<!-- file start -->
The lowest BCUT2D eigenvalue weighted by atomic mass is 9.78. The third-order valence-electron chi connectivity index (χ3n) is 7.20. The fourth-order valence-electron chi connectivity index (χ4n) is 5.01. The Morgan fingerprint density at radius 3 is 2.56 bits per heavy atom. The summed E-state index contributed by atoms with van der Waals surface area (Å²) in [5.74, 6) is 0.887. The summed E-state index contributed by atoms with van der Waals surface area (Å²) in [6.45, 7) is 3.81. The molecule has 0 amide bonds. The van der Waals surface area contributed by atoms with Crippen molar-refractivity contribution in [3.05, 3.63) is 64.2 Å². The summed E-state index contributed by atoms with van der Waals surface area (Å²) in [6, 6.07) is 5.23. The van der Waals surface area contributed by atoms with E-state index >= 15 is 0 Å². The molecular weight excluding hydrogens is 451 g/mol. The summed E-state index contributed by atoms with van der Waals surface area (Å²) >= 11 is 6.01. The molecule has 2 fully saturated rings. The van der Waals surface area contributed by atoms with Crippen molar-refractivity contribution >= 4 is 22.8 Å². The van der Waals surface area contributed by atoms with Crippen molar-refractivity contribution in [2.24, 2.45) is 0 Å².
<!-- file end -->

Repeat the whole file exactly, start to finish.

The lowest BCUT2D eigenvalue weighted by atomic mass is 9.78. The third-order valence-electron chi connectivity index (χ3n) is 7.20. The fourth-order valence-electron chi connectivity index (χ4n) is 5.01. The Morgan fingerprint density at radius 3 is 2.56 bits per heavy atom. The summed E-state index contributed by atoms with van der Waals surface area (Å²) in [5.74, 6) is 0.887. The summed E-state index contributed by atoms with van der Waals surface area (Å²) in [6.45, 7) is 3.81. The molecule has 0 amide bonds. The van der Waals surface area contributed by atoms with Crippen molar-refractivity contribution in [3.05, 3.63) is 64.2 Å². The summed E-state index contributed by atoms with van der Waals surface area (Å²) in [6, 6.07) is 5.23. The van der Waals surface area contributed by atoms with E-state index >= 15 is 0 Å². The molecular weight excluding hydrogens is 451 g/mol. The summed E-state index contributed by atoms with van der Waals surface area (Å²) >= 11 is 6.01. The molecule has 2 fully saturated rings. The van der Waals surface area contributed by atoms with Crippen molar-refractivity contribution >= 4 is 22.8 Å². The van der Waals surface area contributed by atoms with Crippen molar-refractivity contribution in [2.24, 2.45) is 0 Å².